Kind of love pimple popping videos? There's a very odd reason for that.

Image via YouTube.

Nothing divides couples, friends and family like a gross viral video. Take for example the work of Dr Pimple Popper, the dermatologist with over 60,000 Youtube subscribers who’s videos have half the office hooked – and the other half absolutely repulsed.

It’s no secret that I’m not totally adverse to a pimple pop or two, but the latest video doing the rounds of an ear wax extraction even had me watching like this:



In the video, which has so far had over seven million views, a poor man is seen having a fair chunk of wax pulled out of his ear by someone I hope is more qualified than just a friend with a pair of tweezers (but I doubt it). (Post continues after video.)

As he grimaces in pain, she says "Ooh, it's coming! You're doing so good."

Then, just as you're getting used to the video and tell yourself, "Hey, this isn't so bad", a huge lump of earwax the size of a large insect is pulled out his ear. GAG.

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But even though it made me feel slightly sick, I couldn't look away. There was even a sense of satisfaction once it was finished.  And surprisingly, there's a scientific reason for it.

According to Daniel Kelly, author of the book Yuck!: The Nature and Moral Significance of Disgust, repulsion is a feeling that evolved with the need for humans to keep themselves safe from the dangers of infection or contagious diseases. (Post continues after gallery.)

"It's a psychological component to this arsenal of protective weaponry," he said in an interview with Salon.

"Instead of waiting until something gets into our system that we have to fight to push out, disgust helps us to stay away from objects and people that are likely to get us sick."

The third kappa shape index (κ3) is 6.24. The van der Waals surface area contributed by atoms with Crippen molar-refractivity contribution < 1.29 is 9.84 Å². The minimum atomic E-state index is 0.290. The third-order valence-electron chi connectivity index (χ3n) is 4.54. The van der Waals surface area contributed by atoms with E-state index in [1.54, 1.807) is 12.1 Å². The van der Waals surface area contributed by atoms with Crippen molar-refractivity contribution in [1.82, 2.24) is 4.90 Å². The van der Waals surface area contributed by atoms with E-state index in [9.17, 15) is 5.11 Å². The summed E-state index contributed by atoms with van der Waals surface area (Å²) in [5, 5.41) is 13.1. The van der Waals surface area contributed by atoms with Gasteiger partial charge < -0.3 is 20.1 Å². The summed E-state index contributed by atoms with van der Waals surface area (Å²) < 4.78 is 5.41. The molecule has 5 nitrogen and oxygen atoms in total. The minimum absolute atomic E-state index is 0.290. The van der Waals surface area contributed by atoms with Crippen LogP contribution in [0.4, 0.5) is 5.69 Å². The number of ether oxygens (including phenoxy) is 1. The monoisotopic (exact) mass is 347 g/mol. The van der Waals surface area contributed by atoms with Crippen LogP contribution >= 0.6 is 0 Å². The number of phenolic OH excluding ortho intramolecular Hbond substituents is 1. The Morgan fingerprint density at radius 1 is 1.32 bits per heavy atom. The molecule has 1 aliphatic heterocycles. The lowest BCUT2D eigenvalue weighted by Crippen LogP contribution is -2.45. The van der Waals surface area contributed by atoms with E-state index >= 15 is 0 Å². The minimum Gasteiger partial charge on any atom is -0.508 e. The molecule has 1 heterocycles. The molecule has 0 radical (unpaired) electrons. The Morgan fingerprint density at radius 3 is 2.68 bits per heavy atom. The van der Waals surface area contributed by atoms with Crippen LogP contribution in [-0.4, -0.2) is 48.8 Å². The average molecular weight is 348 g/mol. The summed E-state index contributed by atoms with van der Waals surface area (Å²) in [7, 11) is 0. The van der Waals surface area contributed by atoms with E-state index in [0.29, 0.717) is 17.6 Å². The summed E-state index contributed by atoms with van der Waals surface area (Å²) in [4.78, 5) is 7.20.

However because we've managed to generally distance ourselves from things that would typically disgust us on a daily basis such as morgues, hospitals and sewage and waste, Kelly argues we've become desensitised, which is why we're drawn to these kind of disgusting videos.

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So our attraction to videos like the pimple popping and ear wax probably has more to do with the thrill rather than disgust.

According to The Guardian, most fans reported that the videos gave them a rush without the fear of danger, similar to the sensation of riding a roller coaster.

"Negative sensations are interesting, particularly when you're in a context where they can't hurt you," Nina Strohminger, author of The Hedonics of Disgust, explained to Cosmopolitan.

You said it, Jimmy/Sara


“You're probably not going to step in dog shit just for the experience, but maybe you'd click on a link to watch someone else doing it.”

Even though we know it's going to be gross, we still feel the urge to watch it. So in people like me, curiosity overrides our disgusted reflexes.

"You have this quick, reflex-like tendency to move away from whatever you find disgusting. You might not actually move, but you’ll have this flash of motivation to jerk away from it," Kelly explains.

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So as long as people are willing to film their gross habits, there will continue to be people equally willing to watch.

And truthfully? I can't wait to see what comes next.

Do you find these kind of videos fascinating or horrible?